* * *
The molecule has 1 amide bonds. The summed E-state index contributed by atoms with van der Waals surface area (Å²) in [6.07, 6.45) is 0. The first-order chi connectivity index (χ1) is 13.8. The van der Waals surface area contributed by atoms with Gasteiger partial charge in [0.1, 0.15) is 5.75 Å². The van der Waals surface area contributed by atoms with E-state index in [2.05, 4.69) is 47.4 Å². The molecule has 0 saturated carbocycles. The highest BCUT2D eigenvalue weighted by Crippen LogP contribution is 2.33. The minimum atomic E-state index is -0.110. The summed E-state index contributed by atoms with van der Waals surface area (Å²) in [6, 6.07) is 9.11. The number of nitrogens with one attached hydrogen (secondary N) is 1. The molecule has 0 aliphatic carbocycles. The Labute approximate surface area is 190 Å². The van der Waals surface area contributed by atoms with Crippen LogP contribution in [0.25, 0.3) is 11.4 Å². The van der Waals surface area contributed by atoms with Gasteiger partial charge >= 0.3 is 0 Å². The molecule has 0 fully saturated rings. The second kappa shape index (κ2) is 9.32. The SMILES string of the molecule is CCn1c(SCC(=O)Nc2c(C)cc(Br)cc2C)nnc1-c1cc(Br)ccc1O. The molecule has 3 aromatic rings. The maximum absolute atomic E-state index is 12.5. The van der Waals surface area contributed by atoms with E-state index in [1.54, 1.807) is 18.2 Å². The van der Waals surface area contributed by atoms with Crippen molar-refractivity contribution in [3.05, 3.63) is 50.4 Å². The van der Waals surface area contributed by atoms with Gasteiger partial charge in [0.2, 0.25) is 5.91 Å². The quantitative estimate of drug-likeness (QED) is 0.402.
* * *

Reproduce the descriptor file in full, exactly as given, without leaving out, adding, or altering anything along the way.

The molecule has 1 amide bonds. The summed E-state index contributed by atoms with van der Waals surface area (Å²) in [6.07, 6.45) is 0. The first-order chi connectivity index (χ1) is 13.8. The van der Waals surface area contributed by atoms with Gasteiger partial charge in [0.1, 0.15) is 5.75 Å². The van der Waals surface area contributed by atoms with E-state index in [2.05, 4.69) is 47.4 Å². The molecule has 0 saturated carbocycles. The highest BCUT2D eigenvalue weighted by Crippen LogP contribution is 2.33. The minimum atomic E-state index is -0.110. The summed E-state index contributed by atoms with van der Waals surface area (Å²) in [6, 6.07) is 9.11. The number of nitrogens with one attached hydrogen (secondary N) is 1. The molecule has 0 aliphatic carbocycles. The Labute approximate surface area is 190 Å². The van der Waals surface area contributed by atoms with Crippen LogP contribution in [0.25, 0.3) is 11.4 Å². The van der Waals surface area contributed by atoms with Gasteiger partial charge >= 0.3 is 0 Å². The molecule has 0 fully saturated rings. The second kappa shape index (κ2) is 9.32. The SMILES string of the molecule is CCn1c(SCC(=O)Nc2c(C)cc(Br)cc2C)nnc1-c1cc(Br)ccc1O. The molecule has 3 aromatic rings. The maximum absolute atomic E-state index is 12.5. The van der Waals surface area contributed by atoms with E-state index in [1.54, 1.807) is 18.2 Å². The van der Waals surface area contributed by atoms with Crippen molar-refractivity contribution in [3.05, 3.63) is 50.4 Å². The van der Waals surface area contributed by atoms with Gasteiger partial charge in [0.2, 0.25) is 5.91 Å². The quantitative estimate of drug-likeness (QED) is 0.402.